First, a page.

don’t even believe it yet. I get funny looks at reunions.
Our Old Testament and Gospel lections for today are all about call and response. There is the story of God’s call to
the young Samuel. And Samuel finally responds, “Speak Lord, for your servant is listening.”
The psalm, 89, is passionate, almost overwhelming in the response of the psalmist to God’s call:
O God, you are my God; eagerly I seek you; *
my soul thirsts for you, my flesh faints for you,
as in a barren and dry land where there is no water
For your loving-kindness is better than life itself; *
my lips shall give you praise.
So will I bless you as long as I live *
and lift up my hands in your Name.
…and my mouth praises you with joyful lips,
When I remember you upon my bed, *
and meditate on you in the night watches.
For you have been my helper, *
and under the shadow of your wings I will rejoice.
My soul clings to you; *
your right hand holds me fast.
The Gospel tells the story of Jesus’ call to Philip and Nathanael. Philip’s response at first is only physical.
He simply follows when Jesus called him. But then he finds Nathanael to bring him to Jesus. And when Nathanael meets with
Jesus, Nathanael responds with faith: “You are the Son of God!”
Martin Luther, the leader of the Protestant Reformation in Germany, must have had this or passages like it in mind when he
noted that there are two kinds of believing. One kind of belief is to believe things about God. He said there are some things
we can affirm about God that we can also say about the Turks, the devil, or hell. These are facts: encyclopedia knowledge.
This is belief. Luther then talked about another kind of belief. Belief as faith. Not only do we believe in God, but we
begin to put our trust in him. We bet our lives on the truth that there is a God. We even begin to give him our money because
we really do believe this business. We surrender to him. We follow him. We respond to his call. We believe that he is
with us, and nothing can separate us from his love. (1)
Brother Lawrence was a lay brother in an order of monks in France. Brother Lawrence, who came to the monastery relatively
late in his life, found himself eventually assigned to the scullery, the room where kitchen pots and pans and dishes and utensils
were kept and cleaned. He felt that he was being consigned for the rest of his life to the washing of the pots and pans and
the other cooking utensils of the monastery. At first he was a little uncertain if he had done the right thing by coming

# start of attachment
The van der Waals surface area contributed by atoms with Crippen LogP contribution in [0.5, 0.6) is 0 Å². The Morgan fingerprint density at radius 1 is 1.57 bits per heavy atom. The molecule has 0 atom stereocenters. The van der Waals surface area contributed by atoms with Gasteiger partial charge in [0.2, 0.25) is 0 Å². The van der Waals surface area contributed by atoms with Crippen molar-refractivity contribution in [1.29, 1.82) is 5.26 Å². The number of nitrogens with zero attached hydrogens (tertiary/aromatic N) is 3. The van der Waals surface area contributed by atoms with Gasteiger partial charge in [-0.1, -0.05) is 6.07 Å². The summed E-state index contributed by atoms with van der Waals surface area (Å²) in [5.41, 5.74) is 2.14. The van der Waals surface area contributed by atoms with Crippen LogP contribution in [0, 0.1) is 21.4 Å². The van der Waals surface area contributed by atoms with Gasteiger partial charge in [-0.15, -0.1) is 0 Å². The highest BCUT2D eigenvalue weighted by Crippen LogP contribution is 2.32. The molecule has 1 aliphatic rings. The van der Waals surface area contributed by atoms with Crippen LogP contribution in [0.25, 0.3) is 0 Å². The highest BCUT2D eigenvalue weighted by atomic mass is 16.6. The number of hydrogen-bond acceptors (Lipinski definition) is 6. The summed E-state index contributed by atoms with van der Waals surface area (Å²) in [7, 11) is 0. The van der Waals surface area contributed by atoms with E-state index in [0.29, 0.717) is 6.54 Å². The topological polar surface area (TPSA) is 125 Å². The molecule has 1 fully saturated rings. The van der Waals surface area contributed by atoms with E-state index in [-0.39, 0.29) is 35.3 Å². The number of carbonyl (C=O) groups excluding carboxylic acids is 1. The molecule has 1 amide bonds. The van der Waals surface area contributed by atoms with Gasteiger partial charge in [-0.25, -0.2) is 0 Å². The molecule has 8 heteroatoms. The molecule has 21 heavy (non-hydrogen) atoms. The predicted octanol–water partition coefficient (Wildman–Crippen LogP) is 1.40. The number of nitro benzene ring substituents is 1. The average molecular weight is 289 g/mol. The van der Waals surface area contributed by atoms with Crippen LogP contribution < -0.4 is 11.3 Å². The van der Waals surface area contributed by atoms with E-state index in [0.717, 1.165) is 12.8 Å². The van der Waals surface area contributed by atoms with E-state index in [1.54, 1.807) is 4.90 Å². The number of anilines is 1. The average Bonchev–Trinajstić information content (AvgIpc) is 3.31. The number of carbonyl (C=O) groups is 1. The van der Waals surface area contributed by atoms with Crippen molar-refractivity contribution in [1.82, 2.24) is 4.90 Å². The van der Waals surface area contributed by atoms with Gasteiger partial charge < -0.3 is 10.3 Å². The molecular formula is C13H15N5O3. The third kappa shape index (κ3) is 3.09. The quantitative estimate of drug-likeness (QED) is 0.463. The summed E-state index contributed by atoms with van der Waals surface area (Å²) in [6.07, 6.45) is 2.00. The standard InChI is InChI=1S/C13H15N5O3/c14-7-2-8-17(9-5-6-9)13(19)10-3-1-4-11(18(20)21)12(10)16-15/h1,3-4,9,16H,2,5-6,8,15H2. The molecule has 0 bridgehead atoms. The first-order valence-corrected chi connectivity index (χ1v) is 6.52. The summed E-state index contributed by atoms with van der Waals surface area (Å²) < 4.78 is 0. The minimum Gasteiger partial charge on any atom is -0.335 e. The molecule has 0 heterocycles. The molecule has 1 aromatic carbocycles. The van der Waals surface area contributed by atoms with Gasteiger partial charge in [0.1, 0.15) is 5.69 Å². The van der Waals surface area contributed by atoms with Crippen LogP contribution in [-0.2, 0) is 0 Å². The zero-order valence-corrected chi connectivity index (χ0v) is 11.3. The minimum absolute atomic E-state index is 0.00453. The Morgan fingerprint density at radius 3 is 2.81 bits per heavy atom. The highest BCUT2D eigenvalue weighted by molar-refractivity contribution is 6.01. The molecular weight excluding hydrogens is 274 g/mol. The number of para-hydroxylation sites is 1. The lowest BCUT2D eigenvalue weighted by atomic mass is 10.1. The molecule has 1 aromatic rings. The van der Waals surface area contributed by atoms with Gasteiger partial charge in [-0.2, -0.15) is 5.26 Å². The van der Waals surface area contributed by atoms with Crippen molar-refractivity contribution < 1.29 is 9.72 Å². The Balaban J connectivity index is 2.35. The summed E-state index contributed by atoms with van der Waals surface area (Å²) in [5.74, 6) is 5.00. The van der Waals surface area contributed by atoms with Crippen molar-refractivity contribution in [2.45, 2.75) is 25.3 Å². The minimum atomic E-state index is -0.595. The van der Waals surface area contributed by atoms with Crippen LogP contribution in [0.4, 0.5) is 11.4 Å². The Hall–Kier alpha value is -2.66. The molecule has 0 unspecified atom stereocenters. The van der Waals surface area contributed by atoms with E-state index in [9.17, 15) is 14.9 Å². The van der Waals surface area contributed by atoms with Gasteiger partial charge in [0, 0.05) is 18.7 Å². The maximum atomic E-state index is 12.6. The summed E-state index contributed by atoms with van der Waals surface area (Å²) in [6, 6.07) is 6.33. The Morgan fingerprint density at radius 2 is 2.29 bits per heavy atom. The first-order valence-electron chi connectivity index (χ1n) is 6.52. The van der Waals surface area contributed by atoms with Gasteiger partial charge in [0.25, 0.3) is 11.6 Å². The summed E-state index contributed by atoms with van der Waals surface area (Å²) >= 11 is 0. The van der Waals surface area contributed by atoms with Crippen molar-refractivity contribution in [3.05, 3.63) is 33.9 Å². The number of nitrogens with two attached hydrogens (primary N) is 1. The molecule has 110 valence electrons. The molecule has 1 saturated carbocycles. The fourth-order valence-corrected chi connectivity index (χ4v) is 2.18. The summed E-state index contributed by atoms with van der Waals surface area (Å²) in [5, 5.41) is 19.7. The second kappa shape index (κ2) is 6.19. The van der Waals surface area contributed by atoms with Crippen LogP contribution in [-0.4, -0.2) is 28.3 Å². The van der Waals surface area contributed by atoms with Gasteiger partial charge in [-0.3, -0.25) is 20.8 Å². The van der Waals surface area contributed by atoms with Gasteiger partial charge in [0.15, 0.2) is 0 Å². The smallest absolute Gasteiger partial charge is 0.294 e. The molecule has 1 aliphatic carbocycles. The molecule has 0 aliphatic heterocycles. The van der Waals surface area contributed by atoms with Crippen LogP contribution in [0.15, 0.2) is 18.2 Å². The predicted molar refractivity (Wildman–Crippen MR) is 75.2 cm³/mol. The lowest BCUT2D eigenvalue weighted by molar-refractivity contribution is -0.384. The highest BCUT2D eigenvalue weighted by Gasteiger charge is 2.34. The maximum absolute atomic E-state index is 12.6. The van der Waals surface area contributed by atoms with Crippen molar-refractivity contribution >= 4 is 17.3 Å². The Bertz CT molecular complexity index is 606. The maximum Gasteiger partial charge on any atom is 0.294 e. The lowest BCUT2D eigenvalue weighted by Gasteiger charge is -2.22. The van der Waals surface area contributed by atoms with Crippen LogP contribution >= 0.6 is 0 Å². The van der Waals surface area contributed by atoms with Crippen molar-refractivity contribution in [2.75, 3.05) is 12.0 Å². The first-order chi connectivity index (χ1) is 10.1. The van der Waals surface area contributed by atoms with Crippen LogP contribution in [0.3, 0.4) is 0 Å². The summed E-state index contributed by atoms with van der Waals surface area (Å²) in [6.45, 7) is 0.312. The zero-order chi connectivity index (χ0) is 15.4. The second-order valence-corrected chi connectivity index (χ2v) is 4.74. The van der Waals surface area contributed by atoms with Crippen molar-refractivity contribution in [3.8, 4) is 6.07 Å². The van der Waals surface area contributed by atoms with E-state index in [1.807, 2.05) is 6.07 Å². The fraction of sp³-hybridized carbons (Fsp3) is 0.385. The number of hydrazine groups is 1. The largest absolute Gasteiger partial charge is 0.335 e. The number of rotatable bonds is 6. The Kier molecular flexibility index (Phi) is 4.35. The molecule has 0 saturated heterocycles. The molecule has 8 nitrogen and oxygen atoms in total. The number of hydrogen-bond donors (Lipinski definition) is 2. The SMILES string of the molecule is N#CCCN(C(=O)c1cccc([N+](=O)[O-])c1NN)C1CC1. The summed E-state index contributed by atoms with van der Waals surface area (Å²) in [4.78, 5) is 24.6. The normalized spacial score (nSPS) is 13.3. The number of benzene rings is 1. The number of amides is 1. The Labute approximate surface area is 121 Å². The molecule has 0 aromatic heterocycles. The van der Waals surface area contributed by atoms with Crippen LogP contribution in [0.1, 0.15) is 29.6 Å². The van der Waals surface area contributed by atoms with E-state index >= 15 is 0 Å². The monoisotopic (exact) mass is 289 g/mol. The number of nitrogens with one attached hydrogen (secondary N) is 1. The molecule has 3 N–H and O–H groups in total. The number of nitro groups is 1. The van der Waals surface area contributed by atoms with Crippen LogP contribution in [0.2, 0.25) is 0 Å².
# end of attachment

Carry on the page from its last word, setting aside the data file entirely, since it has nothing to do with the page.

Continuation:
to the monastery; washing dishes was not quite what he had in mind when he joined up. But he kept at it. And he found that
the relatively mindless task of washing pots and pans gave him plenty of time to think, meditate, reflect, and pray. He became
a very saintly person in the process, all his rebellion at being assigned to the kitchen scullery long gone.
As Brother Lawrence was near the end of his life, his abbot came to sit by the side of his bed and took notes on what the
old monk had to say. When asked what was the secret to his saintliness, Brother Lawrence said that it was only this: he
tried to do whatever task he was given to the glory and honor of God. And since his assigned task was the washing of pots
and pans, he tried to wash them in the best way he could, all the time meditating and praying. And he had spent the best
years of his life in this. And if it brought him any saintliness, he wasn’t sure. But he had given it his very best.
(2) He had responded with all he had to God’s call.
Perhaps Hymn 549 says everything that still needs to be said about call and response today:
Jesus calls us; o’er the tumult
of our life’s wild, restless sea,
day by day his clear voice soundeth,
saying, “Christian, follow me;”
as, of old, Saint Andrew heard it
by the Galilean lake,
turned from home and toil and kindred,
leaving all for his dear sake.
Jesus calls us from the worship
of the vain world’s golden store;
from each idol that would keep us,
saying, “Christian, love me more.”
In our joys and in our sorrows,
days of toil and hours of ease,
still he calls, in cares and pleasures,
“Christian, love me more than these.”
Jesus calls us! By thy mercies,
Savior, make us hear thy call,
give our hearts to thine obedience,
serve and love thee best of all. (3)
1. eSermons illustrations for 15 January 2006
2. Daily Readings with Brother Lawrence, Templegate Publishers, n.d., p. 30 et passim.
3. The Hymnal 1982